Fans of OBI-WAN KENOBI, forgive me. I have been chosen by Aaron Goldstein to sub-in for his review this week due to my passionate tirades on social media about how god awful this week’s episode was. But silver-lining: I now sympathize greater with Darth Vader. Because after last night’s episode, I’m ready to destroy OBI-WAN KENOBI!
Let me start out with an out-of-context spoiler for the show. There’s literally a scene that reminded me of this moment from AUSTIN POWERS 3:
That encompasses the depths (pun intended) of how stupid this episode gets.
Ignoring the fact that there are only six episodes of this series total (meaning only two more left), and nothing at all is accomplished in this episode, we are bearing witness to perhaps the most lazily written, and sloppily directed installment, not just of this TV series, but in potentially all of the entire STAR WARS franchise.
I want very much to support Deborah Chow as a director. Her Season 1 episodes of THE MANDALORIAN were fun and exciting with terrific action sequences. However, as a director, she has utterly failed throughout this series, with gaping lapses in production logic like Obi-Wan’s inability to walk around a laser gate. But these momentary lapses of judgment in the previous three episodes were nothing compared to the sheer stupidity of logical issues she creates in this one. For instance, she wants us to believe that a spy helping Obi-Wan can communicate and speak to Obi-Wan within earshot of several Imperial officers around her, without anyone:
- Noticing someone who isn’t their coworker is currently sitting behind them and hijacking a work terminal, or…
- Hearing the entire conversation go down without arousing any suspicion for at least ten whole minutes?
Much less having a character smuggle another character through a coat awkwardly with hundreds of Stormtroopers and Imperial officers around without anyone noticing? I don’t know about any of you. But if there’s a literal person protruding from a coat, while the person wearing the coat struggles to walk with their stowaway firmly grabbing on to them down a hallway, I’m going to notice that. Everyone is going to notice that! Except apparently the director of the episode, which, how the hell does that happen? What happened to Jedi mind tricks? Or, even without one, literally the idea of two characters making some sort of non-stupid escape plan before springing into action?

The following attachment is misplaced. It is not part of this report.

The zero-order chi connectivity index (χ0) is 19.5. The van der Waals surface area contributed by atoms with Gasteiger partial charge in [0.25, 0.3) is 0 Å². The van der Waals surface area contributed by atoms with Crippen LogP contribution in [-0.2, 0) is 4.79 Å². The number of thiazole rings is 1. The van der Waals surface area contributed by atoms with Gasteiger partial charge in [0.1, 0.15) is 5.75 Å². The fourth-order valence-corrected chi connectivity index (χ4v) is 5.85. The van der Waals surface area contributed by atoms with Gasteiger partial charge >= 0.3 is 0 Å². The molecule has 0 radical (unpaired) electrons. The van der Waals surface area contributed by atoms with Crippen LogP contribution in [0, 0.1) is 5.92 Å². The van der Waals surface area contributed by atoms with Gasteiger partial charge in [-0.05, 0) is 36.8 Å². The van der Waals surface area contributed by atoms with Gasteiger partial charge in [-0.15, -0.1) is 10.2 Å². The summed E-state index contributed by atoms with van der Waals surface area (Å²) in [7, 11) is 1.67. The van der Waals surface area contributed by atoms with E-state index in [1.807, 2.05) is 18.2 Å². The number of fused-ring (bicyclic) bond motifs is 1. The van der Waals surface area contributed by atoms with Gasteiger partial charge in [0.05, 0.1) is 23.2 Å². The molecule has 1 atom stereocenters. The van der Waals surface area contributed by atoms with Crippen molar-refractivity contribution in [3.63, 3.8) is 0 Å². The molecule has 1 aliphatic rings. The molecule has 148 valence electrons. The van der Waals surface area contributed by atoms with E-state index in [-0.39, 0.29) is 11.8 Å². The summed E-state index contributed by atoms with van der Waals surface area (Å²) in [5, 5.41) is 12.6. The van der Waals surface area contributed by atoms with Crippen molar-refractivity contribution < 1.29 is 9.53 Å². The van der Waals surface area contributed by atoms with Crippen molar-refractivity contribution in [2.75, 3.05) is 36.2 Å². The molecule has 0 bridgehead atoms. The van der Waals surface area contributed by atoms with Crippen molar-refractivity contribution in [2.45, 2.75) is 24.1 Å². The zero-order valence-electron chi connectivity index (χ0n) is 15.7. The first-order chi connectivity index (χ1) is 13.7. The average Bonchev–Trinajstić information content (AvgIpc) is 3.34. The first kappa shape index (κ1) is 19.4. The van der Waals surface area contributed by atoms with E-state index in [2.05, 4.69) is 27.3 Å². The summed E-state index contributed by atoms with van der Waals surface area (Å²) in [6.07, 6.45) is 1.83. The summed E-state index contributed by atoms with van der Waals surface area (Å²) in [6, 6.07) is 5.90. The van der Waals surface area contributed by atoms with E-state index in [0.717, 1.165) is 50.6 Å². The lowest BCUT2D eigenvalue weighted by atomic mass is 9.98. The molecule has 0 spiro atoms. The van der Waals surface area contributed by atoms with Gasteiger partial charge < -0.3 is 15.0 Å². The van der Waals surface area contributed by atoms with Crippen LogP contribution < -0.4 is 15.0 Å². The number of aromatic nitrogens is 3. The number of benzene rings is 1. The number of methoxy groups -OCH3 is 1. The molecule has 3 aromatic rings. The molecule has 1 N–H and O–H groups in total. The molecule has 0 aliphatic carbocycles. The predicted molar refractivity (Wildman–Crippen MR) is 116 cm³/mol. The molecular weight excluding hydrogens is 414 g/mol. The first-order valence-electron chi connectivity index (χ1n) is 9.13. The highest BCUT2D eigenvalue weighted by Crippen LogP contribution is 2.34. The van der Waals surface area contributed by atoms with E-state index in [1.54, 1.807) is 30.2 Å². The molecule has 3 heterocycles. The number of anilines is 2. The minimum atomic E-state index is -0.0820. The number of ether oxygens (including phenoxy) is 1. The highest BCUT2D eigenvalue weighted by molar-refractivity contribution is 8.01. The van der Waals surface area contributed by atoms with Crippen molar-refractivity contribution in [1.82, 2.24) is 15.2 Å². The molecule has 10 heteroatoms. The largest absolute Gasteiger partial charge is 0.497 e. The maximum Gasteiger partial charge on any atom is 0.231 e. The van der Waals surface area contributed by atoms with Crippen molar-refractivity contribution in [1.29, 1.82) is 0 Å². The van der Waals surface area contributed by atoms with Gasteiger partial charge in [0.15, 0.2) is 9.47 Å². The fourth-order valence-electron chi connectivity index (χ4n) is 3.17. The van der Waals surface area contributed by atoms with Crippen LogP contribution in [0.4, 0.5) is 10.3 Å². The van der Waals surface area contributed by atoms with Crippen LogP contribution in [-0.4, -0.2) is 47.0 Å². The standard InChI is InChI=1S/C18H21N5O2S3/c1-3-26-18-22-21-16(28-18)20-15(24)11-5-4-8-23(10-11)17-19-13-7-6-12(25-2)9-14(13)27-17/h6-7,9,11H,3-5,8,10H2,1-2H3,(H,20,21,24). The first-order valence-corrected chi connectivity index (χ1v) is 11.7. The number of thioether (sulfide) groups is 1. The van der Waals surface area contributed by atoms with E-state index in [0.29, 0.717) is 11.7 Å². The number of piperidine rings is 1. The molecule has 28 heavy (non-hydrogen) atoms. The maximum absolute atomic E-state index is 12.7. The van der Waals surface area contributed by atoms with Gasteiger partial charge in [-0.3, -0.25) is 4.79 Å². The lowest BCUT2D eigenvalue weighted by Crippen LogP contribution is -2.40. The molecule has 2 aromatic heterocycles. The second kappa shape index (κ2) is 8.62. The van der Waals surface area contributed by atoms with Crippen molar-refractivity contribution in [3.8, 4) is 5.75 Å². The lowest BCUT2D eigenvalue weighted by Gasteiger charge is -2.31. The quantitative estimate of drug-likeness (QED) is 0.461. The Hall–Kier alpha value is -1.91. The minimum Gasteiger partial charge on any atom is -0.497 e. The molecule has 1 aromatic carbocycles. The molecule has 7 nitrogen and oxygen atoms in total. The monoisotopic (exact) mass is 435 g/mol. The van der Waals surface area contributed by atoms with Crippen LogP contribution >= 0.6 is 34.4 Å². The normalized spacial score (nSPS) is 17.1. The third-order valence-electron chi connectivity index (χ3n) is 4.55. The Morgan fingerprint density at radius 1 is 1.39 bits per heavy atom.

Then there’s the character of Reva. I think it should be pointed out that I am very much anti-bullying and harassment, especially when a terrific actress like Moses Ingram is doing all she can to try and save this character. But unfortunately for Moses, it’s not in her control if Reva, Third Sister, is perhaps the worst written character in all of STAR WARS. None of her motivations or decisions make any sense whatsoever. Half of the choices and moves she pulls here contradict themselves and her decisions. It makes zero sense to send a hostage out so you can track a target, but also want to keep the hostage captured to lure them in at the same time. But the writers are simply milking a false sense of suspense from a situation because either…
- They’re lazy.
- They think the audience is stupid.
- Have no literal plans for what they want to do with said character.
At minimum, the one positive bright spot about the series continues to be Vivien Lyra Blair, and I will say her relationship with Obi-Wan (as well as Ewan McGregor’s performance) evolving in this episode was nice enough. But I’d wished they did something entirely different to get it to where it is at the end of this dismal, woefully done edition. Especially considering nothing else gets accomplished in these thirty minutes.
And, at the end of the day, all of that amounts to a series that’s starting to show its true colors as a cash grab to bait the dwindling the STAR WARS fan base with nostalgia into supporting a streaming service, without putting so much as the bare minimum amount of quality and thought into whether or not what we are seeing on screen makes sense. It’s bad sloppy writing and direction that relies heavily on conveniences as it treads water (no pun intended) to get characters from this episode to the next.
With two more episodes left, the team behind OBI-WAN KENOBI has their work cut out for them to turn around something that has, frankly, turned out to be as disappointing so far as the prequels that inspired it. I hope you don’t find my lack of faith disturbing, but you’ll excuse me if I await a new hope for STAR WARS, outside of Team Kenobi.
It’s available on Disney+.